When I went home my sisters would take over. They couldn’t stay at night, but they did more daytime care. Well, Darla did stay as many nights as she could. Her children were still little and they needed her during the night. My other dsister did not do any nights, but she did spend a tremendous amount of time with Mother at the nursing home.

Daddy continued to recover from the stroke after the second chemo treatment. His speech continued to improve. He could put his thoughts and words together to say what was on his mind, but the tone of his voice continued to be strange. He sounded exactly like Forrest Gump! I don’t know how else to describe it. He could have been the voice double for Tom Hanks!!!

Mother very sweetly adjusted to life in the nursing home. She couldn’t stand alone, but she could walk some with her walker. A very sad moment was when Darla told me that Mother fell because she wanted something from across the room and she got up from her chair to go get it. She had forgotten that she couldn’t walk without the walker.

It was during one of my times at home that Daddy got fed up, as he put it. He had been in the hospital for about 7 weeks at that time, I think. Who wouldn’t be fed up! He told the doctor that he was sick of his room. The walls were closing in, and he wanted out! He wanted to put on his shoes, and go out to his land and kick the dirt! He wanted the doctor to do something to make that happen!

The decision was made to move him to another floor. I can’t remember the name of the floor, but he would receive physical therapy, with the goal of helping him walk again.

I was not present when he left the oncology floor, but I heard about it. All the nurses came out into the hallway to tell him good by. There were hugs and tears aplenty. You see, Daddy had been there long enough to know each of them personally. He told them stories and made them laugh. They had seen him go to death’s door and return. They truly loved him. We loved them.

Tomorrow: The chicken dance.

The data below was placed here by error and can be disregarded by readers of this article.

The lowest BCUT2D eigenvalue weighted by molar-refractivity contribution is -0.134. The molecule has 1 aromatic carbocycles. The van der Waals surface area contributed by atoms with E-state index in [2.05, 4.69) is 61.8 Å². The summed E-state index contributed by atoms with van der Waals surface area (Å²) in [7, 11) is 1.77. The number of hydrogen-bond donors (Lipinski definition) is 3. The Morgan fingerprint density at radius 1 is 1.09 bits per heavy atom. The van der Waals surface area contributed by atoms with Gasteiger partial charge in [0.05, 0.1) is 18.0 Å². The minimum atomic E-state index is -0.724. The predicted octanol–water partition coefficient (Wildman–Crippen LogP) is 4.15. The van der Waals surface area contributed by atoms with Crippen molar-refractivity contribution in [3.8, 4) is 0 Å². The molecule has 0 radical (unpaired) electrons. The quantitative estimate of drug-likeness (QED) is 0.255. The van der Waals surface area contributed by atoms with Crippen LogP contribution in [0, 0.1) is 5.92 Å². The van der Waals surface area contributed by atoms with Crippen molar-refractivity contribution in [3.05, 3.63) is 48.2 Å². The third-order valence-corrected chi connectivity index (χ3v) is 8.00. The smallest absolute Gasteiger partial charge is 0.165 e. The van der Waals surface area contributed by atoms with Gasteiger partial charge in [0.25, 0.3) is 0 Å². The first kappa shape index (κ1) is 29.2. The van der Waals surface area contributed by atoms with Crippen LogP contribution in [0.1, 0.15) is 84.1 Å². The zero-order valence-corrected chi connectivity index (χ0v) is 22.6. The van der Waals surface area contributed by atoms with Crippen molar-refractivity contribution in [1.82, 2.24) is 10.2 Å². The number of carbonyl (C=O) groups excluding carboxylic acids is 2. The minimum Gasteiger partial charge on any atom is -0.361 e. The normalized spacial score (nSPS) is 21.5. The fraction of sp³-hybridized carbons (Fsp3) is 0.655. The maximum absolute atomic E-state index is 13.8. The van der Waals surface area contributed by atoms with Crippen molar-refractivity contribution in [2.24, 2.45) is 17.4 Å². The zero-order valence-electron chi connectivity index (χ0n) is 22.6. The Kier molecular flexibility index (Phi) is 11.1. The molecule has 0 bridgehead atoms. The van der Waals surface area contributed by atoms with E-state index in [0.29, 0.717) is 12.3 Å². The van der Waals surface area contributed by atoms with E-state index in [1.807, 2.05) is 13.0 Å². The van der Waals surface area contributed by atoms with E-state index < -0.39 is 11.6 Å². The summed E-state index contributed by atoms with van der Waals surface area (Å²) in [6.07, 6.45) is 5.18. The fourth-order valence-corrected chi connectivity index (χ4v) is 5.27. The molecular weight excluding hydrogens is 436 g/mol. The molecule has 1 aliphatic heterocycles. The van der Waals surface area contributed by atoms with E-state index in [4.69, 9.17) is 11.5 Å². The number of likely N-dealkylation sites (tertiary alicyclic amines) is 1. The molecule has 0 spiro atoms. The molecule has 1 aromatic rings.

Dubbie – Update

This was emailed to me today by Dubby’s daughter. David is her pastor. She is commenting his sermon today and how is reflects on the new life that her father will soon have. It is clear that his love of music is going to smoother his transition into that new life.

David’s sermon today was timely. He read from Ex. 15 where the Israelites were stopped at the bitter water. The water was a cleansing, a laxative, to purge what was left of Egypt from them before they could enter into new promises. The new promise was accomplished by a tree being thrown into the water to sweeten it—the cross of salvation thrown on the bitterness of our past. We enter into the new promise—none of the diseases of Egypt —by way of the Living Water. Dubby is crossing into new territory: He has long been a warrior, provider, and leader as well as servant for his family, his church, and for many, many others in the community. He doesn’t know exactly where he is right now. He has rarely been served, rarely had to rely on anyone to fight a battle for him having always been the protector, and perhaps has not bee a follower since he was in the Army, except in playing music. I feel strongly that music is the bridge between the earth and the Kingdom of God for him. He understands that. It is the river of peace and the vehicle of praise and worship. He can learn his place of sonship and his place as a bride through music. He can also learn to lay down the weapons of warfare and accept the Good Shepherd’s rod and staff through music. Please pray that we will make the correct choices for him as he listens.